If a project requires a lot of carving, then the pressure pot would be the most effective tool (as in the case with most photomask jobs). Frequently, large, open areas of a photomask can be carved all over the work at the same time. This of course would speed up production. The other advantage of a pressure pot is that it can be set at any pressure you want, even a very low pressure, and be held consistently. A siphon system’s pressure is controlled by squeezing the trigger of the hand piece. The user is able to squeeze it ever so slightly, to the point of emitting individual granules of abrasive. The more the user squeezes, the more pressure and abrasive is released. One actually has infinite control in the amount of pressure being used. However, it is easy enough to squeeze too hard and possibly damage your work.

The real beauty of the siphon system is the issue of control. When carving artistic pieces in the absence of a photomask, a pressure pot’s delay from the foot pedal to the nozzle is not nearly accurate enough for delicate work. Some pressure pots offer a "dead man" device which is a piece of metal covering the nozzle. I have not used one of these but I understand that they have to be held in the "on" position for the duration of blasting (much like a siphon), and they are heavy and cumbersome to work with. Still, they may be a satisfactory solution for some carvers. You might compare a siphon system to an air brush. Even though it is larger than an airbrush, you can still achieve very small detail easily. For instance, due to the delay of a pressure pot’s footswitch, it may be more desirable to bring the hand piece of a siphon system right up to the spot you want to work on (such as an animal’s eye) and achieve the most delicate results. A siphon system is invaluable for last minute corrections and its instant on/off capabilities make for very controlled shading. It quits when you want it to, not half a second later. I consider the siphon system to be the tool of choice for very delicate work. Use the pressure pot for simpler, broader designs, usually involving a photomask. Many of the best known sandblast artists out there are using a siphon system. If you had a chance to ask why, they will all tell you the same thing - control.

Tips & Secrets
Laser Film
by Billy Willis, contributing writer

Laser FilmFilms.jpg (24033 bytes)
Laser Film is a new product Rayzist Photomask is supplying for sandcarvers who require maximum detail quality for their in house photo resist processing. This new laser film produces the same quality photomasks you could expect if using a film positive for much less than a forth of the cost. Additionally, laser film has the same conveniences that you are used to when using vellum; easily used with either a laser printer or a copy machine. Unlike vellum however, laser film has only one printable (matte) side.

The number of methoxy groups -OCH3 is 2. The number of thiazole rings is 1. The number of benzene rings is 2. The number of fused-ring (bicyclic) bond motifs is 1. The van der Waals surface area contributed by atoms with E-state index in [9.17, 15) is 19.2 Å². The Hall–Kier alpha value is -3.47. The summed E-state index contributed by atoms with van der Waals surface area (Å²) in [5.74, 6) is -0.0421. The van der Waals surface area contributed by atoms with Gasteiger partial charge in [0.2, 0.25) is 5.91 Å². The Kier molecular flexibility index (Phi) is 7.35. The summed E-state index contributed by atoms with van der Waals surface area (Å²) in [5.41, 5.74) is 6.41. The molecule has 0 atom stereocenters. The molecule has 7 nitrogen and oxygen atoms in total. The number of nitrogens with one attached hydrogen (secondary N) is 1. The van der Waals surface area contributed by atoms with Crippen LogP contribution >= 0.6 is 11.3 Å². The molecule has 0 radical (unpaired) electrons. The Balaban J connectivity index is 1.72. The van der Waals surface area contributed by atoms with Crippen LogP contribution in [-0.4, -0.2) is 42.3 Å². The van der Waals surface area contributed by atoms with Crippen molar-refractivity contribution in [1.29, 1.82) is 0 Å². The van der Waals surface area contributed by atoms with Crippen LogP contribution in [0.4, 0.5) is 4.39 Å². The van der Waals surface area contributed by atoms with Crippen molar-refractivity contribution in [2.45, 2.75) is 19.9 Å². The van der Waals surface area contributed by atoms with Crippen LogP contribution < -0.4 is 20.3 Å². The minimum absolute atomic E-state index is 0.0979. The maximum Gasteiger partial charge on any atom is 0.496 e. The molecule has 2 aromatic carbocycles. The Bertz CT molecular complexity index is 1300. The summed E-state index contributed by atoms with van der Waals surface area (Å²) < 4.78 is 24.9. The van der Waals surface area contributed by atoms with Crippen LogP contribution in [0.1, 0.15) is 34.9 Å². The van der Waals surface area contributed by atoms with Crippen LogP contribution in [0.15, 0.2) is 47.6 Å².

Better than Vellum
As with a film positive, laser film will allow you to achieve twice the fine line detail of a vellum with any photo resist product simply because it is twice as translucent. This allows twice the ultra violet light to pass through to the photo resist film resulting in sharper, clearer, images... particularly if you are using SR 2000TM photo resist material.

Better than Transparencies
Use laser film when printing photo halftones or when small fonts (10 points or smaller, usually upper and lower case, and/or thin serifs) are required. If you have tried using a transparency film for your high resolution detail or halftones, then you more than likely have encountered two main problems: 1) Opacity - transparencies tend not to be very opaque, frequently fading toward the center of bolder areas within the design. As with any film tool, areas where the blacks are not dense enough will not wash out clean. It will appear to be "stubborn" and may incur long wash out times. 2) Durability- the toner on transparency film tends to flake off easily, eliminating the chance for repeat usage. Laser film holds opacity very well: in testing the product, we found that even on older printers, the density of the blacks held better than on vellum using the same designs. While the toner on laser film can be scratched like a transparency, it will not arbitrarily flake off. We recommend you handle your printed laser film with care for precautionary measures.

Why it Works
Laser film has a special coating resulting in a highly translucent milky appearance. This special coating is what becomes the receptive layer (matte side) for printing artwork. The back side, or clear side, has a unique anti-static treatment to allow for problem free printing or copying. The high fusing temperature of either your laser printer or copier actually maximizes and seals the toner deposits for sufficient density while the laser film is passing through.

Sales Strategies
Product for a Target Market
by Jim Jones, contributing writer

Have you noticed lately that some really good carving ideas seem to keep jumping into your head? Like most people, if you spent time trying to develop every good idea that came to your mind, you would likely never get anything accomplished. Sometimes the curse of a carver’s brain is the feeling of always "spinning your wheels." The cure of course, is learning where to focus your efforts.

Where to Start
One of the problems with carvers (especially newer carvers) is that the amount of excellent ideas for carving product can often seem overwhelming. Most of you are thinking, "I’ve been there!" Perhaps you haven’t settled into a product line yet. Maybe you don’t even know what you want to produce. Focusing on a product line or a basic theme will help you determine which jobs you want to do and which ones you really don’t want to do. So, how do you get from great ideas, to producing something, to getting it sold?

Doing What you Enjoy